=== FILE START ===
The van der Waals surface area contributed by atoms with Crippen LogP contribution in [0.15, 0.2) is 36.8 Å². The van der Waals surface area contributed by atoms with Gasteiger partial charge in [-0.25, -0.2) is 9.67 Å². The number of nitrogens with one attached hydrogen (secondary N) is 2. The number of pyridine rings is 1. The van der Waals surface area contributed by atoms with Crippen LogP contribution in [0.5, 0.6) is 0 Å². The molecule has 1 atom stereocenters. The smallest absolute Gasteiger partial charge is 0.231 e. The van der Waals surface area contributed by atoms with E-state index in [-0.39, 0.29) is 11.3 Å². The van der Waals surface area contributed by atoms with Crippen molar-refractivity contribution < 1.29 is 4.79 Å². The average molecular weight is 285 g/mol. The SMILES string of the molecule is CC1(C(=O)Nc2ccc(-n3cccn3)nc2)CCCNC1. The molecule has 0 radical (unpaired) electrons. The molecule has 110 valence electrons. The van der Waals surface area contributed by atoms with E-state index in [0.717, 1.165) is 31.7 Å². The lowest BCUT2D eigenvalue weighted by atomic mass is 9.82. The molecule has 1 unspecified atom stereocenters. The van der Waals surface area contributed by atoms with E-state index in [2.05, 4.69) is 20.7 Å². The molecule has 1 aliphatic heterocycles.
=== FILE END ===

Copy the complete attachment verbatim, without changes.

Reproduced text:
The van der Waals surface area contributed by atoms with Crippen LogP contribution in [0.15, 0.2) is 36.8 Å². The van der Waals surface area contributed by atoms with Gasteiger partial charge in [-0.25, -0.2) is 9.67 Å². The number of nitrogens with one attached hydrogen (secondary N) is 2. The number of pyridine rings is 1. The van der Waals surface area contributed by atoms with Crippen LogP contribution in [0.5, 0.6) is 0 Å². The molecule has 1 atom stereocenters. The smallest absolute Gasteiger partial charge is 0.231 e. The van der Waals surface area contributed by atoms with E-state index in [-0.39, 0.29) is 11.3 Å². The van der Waals surface area contributed by atoms with Crippen molar-refractivity contribution < 1.29 is 4.79 Å². The average molecular weight is 285 g/mol. The SMILES string of the molecule is CC1(C(=O)Nc2ccc(-n3cccn3)nc2)CCCNC1. The molecule has 0 radical (unpaired) electrons. The molecule has 110 valence electrons. The van der Waals surface area contributed by atoms with E-state index in [0.717, 1.165) is 31.7 Å². The lowest BCUT2D eigenvalue weighted by atomic mass is 9.82. The molecule has 1 unspecified atom stereocenters. The van der Waals surface area contributed by atoms with E-state index in [2.05, 4.69) is 20.7 Å². The molecule has 1 aliphatic heterocycles.